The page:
In the case of Bellway Homes Ltd v Surgo Construction Ltd [2024] EWHC 10 (TCC), the Court decided that a party can pursue both a smash & grab adjudication and, in the alternative, a true valuation in the same adjudication. The adjudicator will have jurisdiction to consider both arguments if they relate to one dispute i.e. the payment sum. 


Roundel Manufacturing (“RM”) entered into a sub-contract with Surgo Construction Ltd (“Surgo”). Surgo was the main contractor, appointed by Bellway Homes Ltd (“Bellway”). 

In December 2022, RM made a payment application for £152,225.23, which Surgo did not pay. RM argued that it was entitled to payment in full on the basis that Surgo did not issue a payment notice or any valid pay less notice.


RM commence an adjudication on two bases; (i) primarily, a smash & grab adjudication since neither a payment nor pay less notice had been issued by Surgo; and (ii), in the alternative, a true value assessment of the application if RM’s payment application was invalid.

The adjudicator determined that RM’s payment application was invalid so RM was not entitled to a smash & grab adjudication. However, the adjudicator still went on to assess the application on a true value basis. 

Surgo contended that by relying on both a smash & grab argument and requesting a true value assessment, RM had referred multiple disputes without consent. 

RM assigned all its rights in the sums due under the adjudicator’s decision to Bellway allowing Bellway to commence proceedings to enforce the adjudicator’s decision. 


The Court rejected the argument that multiple disputes had been referred. It held that the dispute in question was how much was due to RM under the contract, and that question could be argued in two ways; a smash and grab claim for a procedural technicality, or a true value assessment in the alternative. On that basis, the adjudicator had not exceeded his jurisdiction.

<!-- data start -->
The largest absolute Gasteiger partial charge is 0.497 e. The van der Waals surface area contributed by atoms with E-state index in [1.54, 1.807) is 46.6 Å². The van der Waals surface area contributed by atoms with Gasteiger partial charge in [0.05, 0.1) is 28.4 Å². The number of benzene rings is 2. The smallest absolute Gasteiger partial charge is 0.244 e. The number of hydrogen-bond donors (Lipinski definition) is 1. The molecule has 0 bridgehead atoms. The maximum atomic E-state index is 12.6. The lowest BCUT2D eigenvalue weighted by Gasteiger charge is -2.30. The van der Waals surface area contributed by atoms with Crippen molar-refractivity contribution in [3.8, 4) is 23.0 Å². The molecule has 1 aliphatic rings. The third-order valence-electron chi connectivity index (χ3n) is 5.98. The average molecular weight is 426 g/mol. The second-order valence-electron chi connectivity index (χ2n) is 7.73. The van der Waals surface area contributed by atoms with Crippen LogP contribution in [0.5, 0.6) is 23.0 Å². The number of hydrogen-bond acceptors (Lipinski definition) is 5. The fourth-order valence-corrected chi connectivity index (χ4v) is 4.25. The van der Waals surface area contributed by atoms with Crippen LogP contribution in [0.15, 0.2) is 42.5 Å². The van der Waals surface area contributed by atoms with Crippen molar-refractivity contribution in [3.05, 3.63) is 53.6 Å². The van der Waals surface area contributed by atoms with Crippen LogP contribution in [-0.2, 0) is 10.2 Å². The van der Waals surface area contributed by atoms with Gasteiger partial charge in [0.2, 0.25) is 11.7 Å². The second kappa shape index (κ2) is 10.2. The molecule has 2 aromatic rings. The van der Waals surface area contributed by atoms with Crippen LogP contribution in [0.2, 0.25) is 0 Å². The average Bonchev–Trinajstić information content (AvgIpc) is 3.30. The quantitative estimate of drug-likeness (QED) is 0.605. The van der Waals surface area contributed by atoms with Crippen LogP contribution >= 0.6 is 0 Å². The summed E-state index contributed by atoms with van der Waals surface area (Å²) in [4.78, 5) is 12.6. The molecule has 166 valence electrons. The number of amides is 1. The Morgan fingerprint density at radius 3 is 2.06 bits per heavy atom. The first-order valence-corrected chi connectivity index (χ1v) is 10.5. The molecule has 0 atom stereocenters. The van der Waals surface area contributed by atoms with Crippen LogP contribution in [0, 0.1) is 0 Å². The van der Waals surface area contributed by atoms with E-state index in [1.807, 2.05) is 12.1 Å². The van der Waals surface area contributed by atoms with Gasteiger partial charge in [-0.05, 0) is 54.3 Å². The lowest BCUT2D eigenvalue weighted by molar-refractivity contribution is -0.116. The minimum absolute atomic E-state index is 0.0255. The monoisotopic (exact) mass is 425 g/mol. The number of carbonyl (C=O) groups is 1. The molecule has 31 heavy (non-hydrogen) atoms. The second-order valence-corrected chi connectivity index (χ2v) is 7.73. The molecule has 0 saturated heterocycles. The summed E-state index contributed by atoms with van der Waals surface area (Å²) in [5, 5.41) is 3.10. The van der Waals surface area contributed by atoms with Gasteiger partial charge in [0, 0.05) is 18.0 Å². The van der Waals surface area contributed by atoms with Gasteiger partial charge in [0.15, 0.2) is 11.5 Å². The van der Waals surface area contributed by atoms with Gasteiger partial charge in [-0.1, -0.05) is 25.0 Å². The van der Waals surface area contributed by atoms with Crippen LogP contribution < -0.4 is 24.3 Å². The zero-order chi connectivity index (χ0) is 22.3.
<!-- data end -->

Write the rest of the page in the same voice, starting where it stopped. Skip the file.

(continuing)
As a note of caution to legal professionals, in its reasoning, the Court warned against adopting an overly legalistic approach when challenging jurisdiction and expressed a preference for a common sense approach having regard to the facts in dispute.


This case joins a wealth of legal authority grappling with the complexities of payment disputes in adjudications and will create another headache for paying parties. Not only must they delay commencing their own true value adjudications until they have satisfied any smash and grab decisions against them, they must now also be alive to the – now much increased – risk of having to simultaneously defend both smash & grab and true value adjudications commenced against them. This case does, however, highlight the importance of serving valid payment and pay less notices to limit the risk of an adjudication being commenced in the first place.

Our use of cookies

We use necessary cookies to make our site work. We'd also like to set optional analytics cookies to help us improve it. We won't set optional cookies unless you enable them. Using this tool will set a cookie on your device to remember your preferences. For more detailed information about the cookies we use, see our Cookies page.

Necessary cookies

Necessary cookies enable core functionality such as security, network management, and accessibility. You may disable these by changing your browser settings, but this may affect how the website functions.

Analytics cookies

We'd like to set Google Analytics cookies to help us to improve our website by collection and reporting information on how you use it. The cookies collect information in a way that does not directly identify anyone.
For more information on how these cookies work, please see our Cookies page.